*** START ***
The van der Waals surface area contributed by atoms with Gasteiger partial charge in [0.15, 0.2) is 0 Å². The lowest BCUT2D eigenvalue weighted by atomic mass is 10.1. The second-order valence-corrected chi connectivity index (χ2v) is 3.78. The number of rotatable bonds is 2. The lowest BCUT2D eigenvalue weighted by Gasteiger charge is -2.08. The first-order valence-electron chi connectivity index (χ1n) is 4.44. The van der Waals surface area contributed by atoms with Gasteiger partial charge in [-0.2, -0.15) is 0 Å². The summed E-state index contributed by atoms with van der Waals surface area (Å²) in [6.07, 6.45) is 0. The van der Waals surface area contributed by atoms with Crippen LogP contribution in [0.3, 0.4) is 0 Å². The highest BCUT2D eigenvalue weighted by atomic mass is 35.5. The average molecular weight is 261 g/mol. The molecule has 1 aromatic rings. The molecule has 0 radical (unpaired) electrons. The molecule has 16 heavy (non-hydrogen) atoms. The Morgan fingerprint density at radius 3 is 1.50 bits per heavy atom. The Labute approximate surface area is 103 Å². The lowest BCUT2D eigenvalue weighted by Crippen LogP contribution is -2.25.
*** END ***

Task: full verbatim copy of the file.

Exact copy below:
The van der Waals surface area contributed by atoms with Gasteiger partial charge in [0.15, 0.2) is 0 Å². The lowest BCUT2D eigenvalue weighted by atomic mass is 10.1. The second-order valence-corrected chi connectivity index (χ2v) is 3.78. The number of rotatable bonds is 2. The lowest BCUT2D eigenvalue weighted by Gasteiger charge is -2.08. The first-order valence-electron chi connectivity index (χ1n) is 4.44. The van der Waals surface area contributed by atoms with Gasteiger partial charge in [-0.2, -0.15) is 0 Å². The summed E-state index contributed by atoms with van der Waals surface area (Å²) in [6.07, 6.45) is 0. The van der Waals surface area contributed by atoms with Crippen LogP contribution in [0.3, 0.4) is 0 Å². The highest BCUT2D eigenvalue weighted by atomic mass is 35.5. The average molecular weight is 261 g/mol. The molecule has 1 aromatic rings. The molecule has 0 radical (unpaired) electrons. The molecule has 16 heavy (non-hydrogen) atoms. The Morgan fingerprint density at radius 3 is 1.50 bits per heavy atom. The Labute approximate surface area is 103 Å². The lowest BCUT2D eigenvalue weighted by Crippen LogP contribution is -2.25.